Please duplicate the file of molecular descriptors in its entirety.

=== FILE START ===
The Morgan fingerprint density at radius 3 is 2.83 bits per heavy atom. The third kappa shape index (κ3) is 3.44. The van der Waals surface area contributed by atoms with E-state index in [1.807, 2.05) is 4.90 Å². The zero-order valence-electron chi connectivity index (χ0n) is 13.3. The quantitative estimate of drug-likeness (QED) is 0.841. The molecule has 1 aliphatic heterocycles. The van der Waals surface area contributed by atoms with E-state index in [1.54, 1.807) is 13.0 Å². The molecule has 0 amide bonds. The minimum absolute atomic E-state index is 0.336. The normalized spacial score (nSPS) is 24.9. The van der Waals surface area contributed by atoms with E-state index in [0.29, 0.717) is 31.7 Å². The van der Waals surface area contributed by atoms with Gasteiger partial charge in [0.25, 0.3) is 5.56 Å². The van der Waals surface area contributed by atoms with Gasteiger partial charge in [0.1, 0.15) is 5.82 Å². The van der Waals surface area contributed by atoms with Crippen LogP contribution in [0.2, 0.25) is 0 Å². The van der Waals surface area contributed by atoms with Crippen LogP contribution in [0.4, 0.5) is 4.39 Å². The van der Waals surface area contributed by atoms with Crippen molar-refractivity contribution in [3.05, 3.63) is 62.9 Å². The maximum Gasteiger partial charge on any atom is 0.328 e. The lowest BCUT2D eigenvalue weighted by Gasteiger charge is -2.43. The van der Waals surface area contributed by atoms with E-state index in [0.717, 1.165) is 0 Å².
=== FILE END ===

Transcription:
The Morgan fingerprint density at radius 3 is 2.83 bits per heavy atom. The third kappa shape index (κ3) is 3.44. The van der Waals surface area contributed by atoms with E-state index in [1.807, 2.05) is 4.90 Å². The zero-order valence-electron chi connectivity index (χ0n) is 13.3. The quantitative estimate of drug-likeness (QED) is 0.841. The molecule has 1 aliphatic heterocycles. The van der Waals surface area contributed by atoms with E-state index in [1.54, 1.807) is 13.0 Å². The molecule has 0 amide bonds. The minimum absolute atomic E-state index is 0.336. The normalized spacial score (nSPS) is 24.9. The van der Waals surface area contributed by atoms with E-state index in [0.29, 0.717) is 31.7 Å². The van der Waals surface area contributed by atoms with Gasteiger partial charge in [0.25, 0.3) is 5.56 Å². The van der Waals surface area contributed by atoms with Gasteiger partial charge in [0.1, 0.15) is 5.82 Å². The van der Waals surface area contributed by atoms with Crippen LogP contribution in [0.2, 0.25) is 0 Å². The van der Waals surface area contributed by atoms with Crippen LogP contribution in [0.4, 0.5) is 4.39 Å². The van der Waals surface area contributed by atoms with Crippen molar-refractivity contribution in [3.05, 3.63) is 62.9 Å². The maximum Gasteiger partial charge on any atom is 0.328 e. The lowest BCUT2D eigenvalue weighted by Gasteiger charge is -2.43. The van der Waals surface area contributed by atoms with E-state index in [0.717, 1.165) is 0 Å².